Update: America.gov restored my comment.
TedLipien.com, Truckee, California, December 22, 2010 — I found a factually correct but at the same time completely one-sided report for foreign audiences on America.gov – a State Department website – which claims to have some journalistic objectivity. I posted my comment to the story, which was promptly removed. I recreate it here from memory:
“You could have at least mentioned that some key Republican senators raised serious objections to the START treaty. While this is the State Department, you use the name America.gov, which implies you write on behalf of the United States government with its three branches including the U.S. Congress, and on behalf of the American people. You are funded by the U.S. Congress using American taxpayers’ money. Foreign audiences are entitled to know as to why so many Republican senators voted against the treaty and that not all Americans support it. Your article has only one sentence from which one could learn what the vote was but no word of explanation as to why. [The Senate gave its approval by a vote of 71 to 26 December 22.] Foreign audiences could also benefit from learning that the Obama administration pushed to have the vote on the START treaty before the end of the year because the larger number of Republicans in the new Senate would not approve it in 2011.”
The sad thing about such one-sided USG material for foreign audiences is that it apparently targets journalists abroad in the hope they would use it in writing their stories on START. The same America.gov website has a special section on objective journalism and freedom of the press.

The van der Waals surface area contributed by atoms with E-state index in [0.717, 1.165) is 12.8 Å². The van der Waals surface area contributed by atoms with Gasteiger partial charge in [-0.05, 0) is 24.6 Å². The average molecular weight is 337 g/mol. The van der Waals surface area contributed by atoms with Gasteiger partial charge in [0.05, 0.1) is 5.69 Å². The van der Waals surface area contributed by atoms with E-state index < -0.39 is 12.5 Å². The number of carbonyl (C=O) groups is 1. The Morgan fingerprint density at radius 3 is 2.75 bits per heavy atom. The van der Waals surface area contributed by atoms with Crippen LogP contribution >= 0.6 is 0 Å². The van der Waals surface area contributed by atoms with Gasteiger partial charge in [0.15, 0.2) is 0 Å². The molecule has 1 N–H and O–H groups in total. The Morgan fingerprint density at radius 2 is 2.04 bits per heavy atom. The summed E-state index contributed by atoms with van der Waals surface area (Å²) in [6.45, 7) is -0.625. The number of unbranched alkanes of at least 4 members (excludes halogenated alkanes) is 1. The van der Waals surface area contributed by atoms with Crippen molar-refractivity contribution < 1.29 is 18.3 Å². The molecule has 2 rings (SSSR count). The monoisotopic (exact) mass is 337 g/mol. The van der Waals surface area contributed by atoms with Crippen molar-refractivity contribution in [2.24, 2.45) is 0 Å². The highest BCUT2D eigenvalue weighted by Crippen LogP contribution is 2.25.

I also commented earlier on the unbalanced, one-sided coverage of START treaty debate by the Voice of America English Service, which by law is required to provide unbiased and comprehensive reporting. See Voice of America English programs go the way of Voice of Russia, says former VOA journalist and the especially revealing comment by the VOA spokesperson. I’m re-posting here these comments:
Kyle B. King, VOA Public Relations says:
December 20, 2010 at 2:53 pm: Mr. Lipien’s comments about VOA coverage of the START treaty are not accurate. On the first full day of Senate debate on the treaty (Dec 16), a VOA news report led with quotes from Senator Jon Kyl (R-Arizona), a strong opponent of the proposed pact, who called it “misguided.” The report, like many others on this subject, provided a balanced look at the Obama Administration’s ratification efforts and Republican opposition. Just yesterday (Dec 19), VOA issued a report titled, “Leading Republican Senators Voice Opposition to START Treaty.” It focused on the “rising doubts” that the treaty will be approved by the current congress. The report quotes Senator Lindsey Graham (R-South Carolina), and Senate Minority leader Mitch McConnell, (R-Kentucky). Accuracy and balance are the highest priority for VOA journalists, managers of our language services, and senior management. We will continue to provide our audience with views from both sides of this critical issue.
Free Media Online says: